Retail news from around the globe
Ikea bets on Britain
Ikea’s shopping centre business is spending £170 million ($324 million) to buy and upgrade a London mall in its first foray into Britain, betting it can win over a nation increasingly doing its shopping online.
Ingka Centres, an arm of the world’s biggest furniture retailer, said it would put a new, small-format Ikea store in the Kings Mall in London’s Hammersmith district.
This the first time the company has entered a market without leading with a traditional Ikea warehouse.
BB&B hits turbulence
The US-based, international home merchandise chain Bed Bath and Beyond has withdrawn its forecast for fiscal 2019 just two months after new CEO Mark Tritton took charge, despite store revamps, inventory reductions and major staff cuts.
Net sales during the holiday quarter fell 9 per cent to US$2.76 billion ($4.03 billion). Analysts had expected sales of US$2.85 billion. The retailer reported a net loss of US$38.6 million, compared with a profit of US$24.4 million a year earlier.
Tritton, a retail veteran formerly with Target who took charge late last year, said the company would announce a detailed turnaround plan in the coming months. He has already let go six executives, including the chief merchandising officer, chief marketing officer and chief digital officer. Three of the six had been with Bed Bath and Beyond for more than 20 years.
Bed Bath and Beyond was under pressure from a group of activist investors last year for reporting falling sales under its previous CEO Steven Temares, forcing his departure last May.
Macy’s to close 28 US stores
US department store chain Macy’s has announced the closure within the next few weeks of 28 of its US stores, plus one Bloomingdale’s, despite a stronger-than-expected holiday season.
The company reported a small decline of 0.6 per cent in holiday same-store sales. Shares fell 2.2 per cent on the announcement, although investors had been bracing for a sharper drop following an earlier profit warning. Macy’s cut its annual profit forecast in November, citing weak international tourism and sluggish mall traffic.
Analysts were generally unimpressed: “They may have a good season or two in the future, but unless they drastically reinvent their businesses and diversify out of retail, or at least the business of owning inventory, they can’t just keep hoping that accepting Amazon returns or allowing in-store pickup will turn around their fortunes,” Sucharita Kodali, retail analyst at Forrester, told MarketWatch.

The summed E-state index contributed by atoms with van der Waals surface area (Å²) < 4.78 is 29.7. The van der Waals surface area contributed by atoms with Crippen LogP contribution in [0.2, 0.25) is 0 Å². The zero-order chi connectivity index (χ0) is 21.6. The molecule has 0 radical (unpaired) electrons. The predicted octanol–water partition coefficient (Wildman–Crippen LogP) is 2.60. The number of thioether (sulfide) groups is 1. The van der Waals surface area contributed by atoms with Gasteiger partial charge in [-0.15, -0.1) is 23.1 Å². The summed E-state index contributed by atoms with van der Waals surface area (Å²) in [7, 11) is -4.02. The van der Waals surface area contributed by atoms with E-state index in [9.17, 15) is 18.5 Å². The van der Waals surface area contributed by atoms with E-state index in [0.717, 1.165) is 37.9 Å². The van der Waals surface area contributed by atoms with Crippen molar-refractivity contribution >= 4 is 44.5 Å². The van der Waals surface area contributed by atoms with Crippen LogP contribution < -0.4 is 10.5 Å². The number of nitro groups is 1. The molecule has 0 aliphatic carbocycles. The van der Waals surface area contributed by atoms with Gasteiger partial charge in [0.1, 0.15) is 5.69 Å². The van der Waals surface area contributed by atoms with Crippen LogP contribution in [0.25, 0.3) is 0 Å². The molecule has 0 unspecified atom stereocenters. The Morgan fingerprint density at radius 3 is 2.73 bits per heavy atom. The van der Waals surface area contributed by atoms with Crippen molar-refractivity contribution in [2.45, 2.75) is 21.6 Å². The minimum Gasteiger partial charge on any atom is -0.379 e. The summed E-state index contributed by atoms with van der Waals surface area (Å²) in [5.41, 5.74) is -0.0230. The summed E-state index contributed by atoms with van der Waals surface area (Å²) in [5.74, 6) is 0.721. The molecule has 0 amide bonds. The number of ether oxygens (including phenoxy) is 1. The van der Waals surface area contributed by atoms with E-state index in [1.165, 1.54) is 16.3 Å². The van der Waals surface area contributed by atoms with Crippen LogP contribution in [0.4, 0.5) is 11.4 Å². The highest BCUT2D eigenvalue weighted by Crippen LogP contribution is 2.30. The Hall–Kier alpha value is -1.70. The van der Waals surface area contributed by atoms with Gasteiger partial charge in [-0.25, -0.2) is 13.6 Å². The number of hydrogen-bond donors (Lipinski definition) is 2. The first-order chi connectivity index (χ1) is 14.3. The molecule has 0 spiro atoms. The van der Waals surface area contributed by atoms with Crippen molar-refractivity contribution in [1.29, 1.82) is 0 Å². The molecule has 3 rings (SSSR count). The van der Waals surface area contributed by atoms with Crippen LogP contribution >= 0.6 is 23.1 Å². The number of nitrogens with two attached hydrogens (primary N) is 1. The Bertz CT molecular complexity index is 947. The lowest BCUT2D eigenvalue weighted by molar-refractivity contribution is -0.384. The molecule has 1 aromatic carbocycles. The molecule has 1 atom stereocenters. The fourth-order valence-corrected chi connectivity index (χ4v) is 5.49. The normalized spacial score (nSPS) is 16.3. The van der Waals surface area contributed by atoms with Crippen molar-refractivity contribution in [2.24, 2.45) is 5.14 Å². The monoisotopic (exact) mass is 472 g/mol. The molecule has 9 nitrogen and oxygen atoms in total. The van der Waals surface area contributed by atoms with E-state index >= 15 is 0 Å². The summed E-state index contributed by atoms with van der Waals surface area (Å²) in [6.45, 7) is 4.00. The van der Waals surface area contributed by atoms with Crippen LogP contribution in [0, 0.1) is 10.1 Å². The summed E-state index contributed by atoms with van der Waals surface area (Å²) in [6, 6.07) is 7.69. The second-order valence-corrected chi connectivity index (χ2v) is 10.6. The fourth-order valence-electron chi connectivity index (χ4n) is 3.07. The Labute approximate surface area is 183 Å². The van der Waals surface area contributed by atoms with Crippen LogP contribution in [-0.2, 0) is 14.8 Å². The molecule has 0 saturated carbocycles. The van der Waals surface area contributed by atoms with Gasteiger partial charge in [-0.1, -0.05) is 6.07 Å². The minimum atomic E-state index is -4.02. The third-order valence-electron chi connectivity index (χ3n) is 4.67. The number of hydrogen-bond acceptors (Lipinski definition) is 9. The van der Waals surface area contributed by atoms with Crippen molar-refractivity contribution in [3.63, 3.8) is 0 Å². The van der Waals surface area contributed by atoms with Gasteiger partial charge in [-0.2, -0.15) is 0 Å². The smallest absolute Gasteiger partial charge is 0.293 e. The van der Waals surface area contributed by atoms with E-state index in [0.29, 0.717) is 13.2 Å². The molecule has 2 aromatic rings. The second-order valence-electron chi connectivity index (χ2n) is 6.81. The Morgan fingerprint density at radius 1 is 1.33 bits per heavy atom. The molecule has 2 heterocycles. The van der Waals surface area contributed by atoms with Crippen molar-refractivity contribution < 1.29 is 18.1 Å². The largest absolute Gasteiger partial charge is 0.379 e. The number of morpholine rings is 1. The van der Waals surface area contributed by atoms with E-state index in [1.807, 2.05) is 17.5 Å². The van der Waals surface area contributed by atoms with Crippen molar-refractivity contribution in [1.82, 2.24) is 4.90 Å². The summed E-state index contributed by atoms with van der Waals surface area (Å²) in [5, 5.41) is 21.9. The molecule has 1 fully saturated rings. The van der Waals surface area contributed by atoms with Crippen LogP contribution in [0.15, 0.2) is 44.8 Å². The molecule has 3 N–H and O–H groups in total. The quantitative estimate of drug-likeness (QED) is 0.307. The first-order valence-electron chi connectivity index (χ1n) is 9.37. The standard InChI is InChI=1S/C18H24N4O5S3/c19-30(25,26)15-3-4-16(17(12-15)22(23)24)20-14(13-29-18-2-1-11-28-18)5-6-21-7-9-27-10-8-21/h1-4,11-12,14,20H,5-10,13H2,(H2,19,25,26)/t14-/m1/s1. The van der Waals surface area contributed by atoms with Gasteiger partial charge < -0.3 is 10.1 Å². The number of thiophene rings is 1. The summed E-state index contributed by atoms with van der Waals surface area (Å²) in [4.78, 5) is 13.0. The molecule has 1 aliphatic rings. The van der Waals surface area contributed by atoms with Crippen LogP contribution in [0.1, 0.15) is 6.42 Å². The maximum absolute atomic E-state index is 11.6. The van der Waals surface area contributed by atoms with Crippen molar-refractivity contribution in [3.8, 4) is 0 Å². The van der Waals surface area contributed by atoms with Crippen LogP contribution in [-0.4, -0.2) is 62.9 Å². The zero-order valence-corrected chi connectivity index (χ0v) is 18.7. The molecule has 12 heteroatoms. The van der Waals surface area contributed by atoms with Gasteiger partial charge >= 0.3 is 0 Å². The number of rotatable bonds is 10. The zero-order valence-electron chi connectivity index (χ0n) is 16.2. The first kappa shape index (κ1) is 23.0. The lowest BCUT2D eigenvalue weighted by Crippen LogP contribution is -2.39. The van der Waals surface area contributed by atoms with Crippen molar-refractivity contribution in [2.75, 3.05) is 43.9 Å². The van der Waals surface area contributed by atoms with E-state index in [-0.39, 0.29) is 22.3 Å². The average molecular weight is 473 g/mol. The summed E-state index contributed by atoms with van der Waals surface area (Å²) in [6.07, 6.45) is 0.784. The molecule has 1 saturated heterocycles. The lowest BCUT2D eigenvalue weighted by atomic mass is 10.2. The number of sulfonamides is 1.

UK sees no Boris bounce
UK shoppers are no more willing to open their purse strings in any post-election fervour, reports Mike Coupe, the CEO of Britain’s second-largest retailer, Sainsbury’s.
Despite a thumping win – and a clear majority – for Boris Johnson’s Conservatives, British shoppers seem just as unsettled as before.
“I suspect there won’t be any significant change in customers’ behaviour until we get some line of sight on what the [March 11 government] Budget looks like and how the Brexit settlement works out,” Coupe told Reuters.
Morrisons was the big loser as Britain’s major food retailers endured their worst Christmas since 2014, hurt by intense competition and sustained consumer uncertainty which deterred shoppers from splashing out.
Industry data from market researchers Nielsen and Kantar showed all of Britain’s big four supermarket groups – market leader Tesco, Sainsbury’s, Walmart-owned Asda and Morrisons – suffered sales declines in the 12 weeks to the end of December and continued to lose market share to German-owned discounters Aldi and Lidl.
Louis Vuitton to close HK shop
Louis Vuitton, the world’s biggest luxury goods brand by sales, is preparing to shut its Times Square Mall shop in Hong Kong where protests have hit demand as high rental costs bite, the South China Morning Post newspaper has reported.
The newspaper said the decision to close the shop came after the company failed to reach an agreement with its landlord to cut the rent in the mall outlet, which is one of eight Louis Vuitton shops in the city.
Until now, high-end fashion labels have tended to hunker down in Hong Kong, trying to wait out the anti-government demonstrations that have flared since June.
Hong Kong has long drawn numerous tourists from the Chinese mainland who pick up luxury cosmetics, accessories and clothing at slightly lower prices than at home. But as the protests dragged on, tourist arrivals have slumped and losses began to trickle through to third-quarter earnings.
Hong Kong’s retail sales fell 23.6 per cent from a year earlier in November to HK$30 billion ($5.6 billion), Reuters reports, the tenth consecutive month of declines.
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